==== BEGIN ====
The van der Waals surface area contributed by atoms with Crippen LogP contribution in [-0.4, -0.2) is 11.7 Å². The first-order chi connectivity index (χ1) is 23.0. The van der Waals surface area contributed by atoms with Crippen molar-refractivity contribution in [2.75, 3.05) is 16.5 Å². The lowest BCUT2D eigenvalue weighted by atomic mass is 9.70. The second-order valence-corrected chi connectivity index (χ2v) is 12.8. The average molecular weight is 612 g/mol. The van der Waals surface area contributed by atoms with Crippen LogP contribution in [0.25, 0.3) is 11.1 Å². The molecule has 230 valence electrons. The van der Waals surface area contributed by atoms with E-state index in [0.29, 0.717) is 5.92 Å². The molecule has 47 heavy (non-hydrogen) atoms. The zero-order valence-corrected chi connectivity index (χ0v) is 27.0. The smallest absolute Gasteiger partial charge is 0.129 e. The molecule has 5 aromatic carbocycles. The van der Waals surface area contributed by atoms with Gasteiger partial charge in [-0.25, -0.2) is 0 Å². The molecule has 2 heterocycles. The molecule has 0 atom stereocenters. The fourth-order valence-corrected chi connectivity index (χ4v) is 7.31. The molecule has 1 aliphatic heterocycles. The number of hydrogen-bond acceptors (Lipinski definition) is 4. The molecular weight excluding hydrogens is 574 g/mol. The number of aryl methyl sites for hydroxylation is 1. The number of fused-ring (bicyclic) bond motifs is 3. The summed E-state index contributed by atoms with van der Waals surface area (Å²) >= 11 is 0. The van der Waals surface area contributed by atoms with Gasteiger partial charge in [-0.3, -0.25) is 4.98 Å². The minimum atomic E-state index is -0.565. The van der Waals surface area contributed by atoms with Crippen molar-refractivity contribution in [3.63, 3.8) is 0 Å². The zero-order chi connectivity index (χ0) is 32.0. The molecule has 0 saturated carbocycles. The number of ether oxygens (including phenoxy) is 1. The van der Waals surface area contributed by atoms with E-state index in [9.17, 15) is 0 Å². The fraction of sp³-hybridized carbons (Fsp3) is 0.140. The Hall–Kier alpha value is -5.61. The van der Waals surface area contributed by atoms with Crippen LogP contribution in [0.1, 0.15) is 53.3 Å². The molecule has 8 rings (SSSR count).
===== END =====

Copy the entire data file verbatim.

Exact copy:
The van der Waals surface area contributed by atoms with Crippen LogP contribution in [-0.4, -0.2) is 11.7 Å². The first-order chi connectivity index (χ1) is 23.0. The van der Waals surface area contributed by atoms with Crippen molar-refractivity contribution in [2.75, 3.05) is 16.5 Å². The lowest BCUT2D eigenvalue weighted by atomic mass is 9.70. The second-order valence-corrected chi connectivity index (χ2v) is 12.8. The average molecular weight is 612 g/mol. The van der Waals surface area contributed by atoms with Crippen LogP contribution in [0.25, 0.3) is 11.1 Å². The molecule has 230 valence electrons. The van der Waals surface area contributed by atoms with E-state index in [0.29, 0.717) is 5.92 Å². The molecule has 47 heavy (non-hydrogen) atoms. The zero-order valence-corrected chi connectivity index (χ0v) is 27.0. The smallest absolute Gasteiger partial charge is 0.129 e. The molecule has 5 aromatic carbocycles. The van der Waals surface area contributed by atoms with Gasteiger partial charge in [-0.25, -0.2) is 0 Å². The molecule has 2 heterocycles. The molecule has 0 atom stereocenters. The fourth-order valence-corrected chi connectivity index (χ4v) is 7.31. The molecule has 1 aliphatic heterocycles. The number of hydrogen-bond acceptors (Lipinski definition) is 4. The molecular weight excluding hydrogens is 574 g/mol. The number of aryl methyl sites for hydroxylation is 1. The number of fused-ring (bicyclic) bond motifs is 3. The summed E-state index contributed by atoms with van der Waals surface area (Å²) >= 11 is 0. The van der Waals surface area contributed by atoms with Gasteiger partial charge in [-0.3, -0.25) is 4.98 Å². The minimum atomic E-state index is -0.565. The van der Waals surface area contributed by atoms with Crippen molar-refractivity contribution in [3.63, 3.8) is 0 Å². The zero-order chi connectivity index (χ0) is 32.0. The molecule has 0 saturated carbocycles. The number of ether oxygens (including phenoxy) is 1. The van der Waals surface area contributed by atoms with E-state index in [9.17, 15) is 0 Å². The fraction of sp³-hybridized carbons (Fsp3) is 0.140. The Hall–Kier alpha value is -5.61. The van der Waals surface area contributed by atoms with Crippen LogP contribution in [0.1, 0.15) is 53.3 Å². The molecule has 8 rings (SSSR count).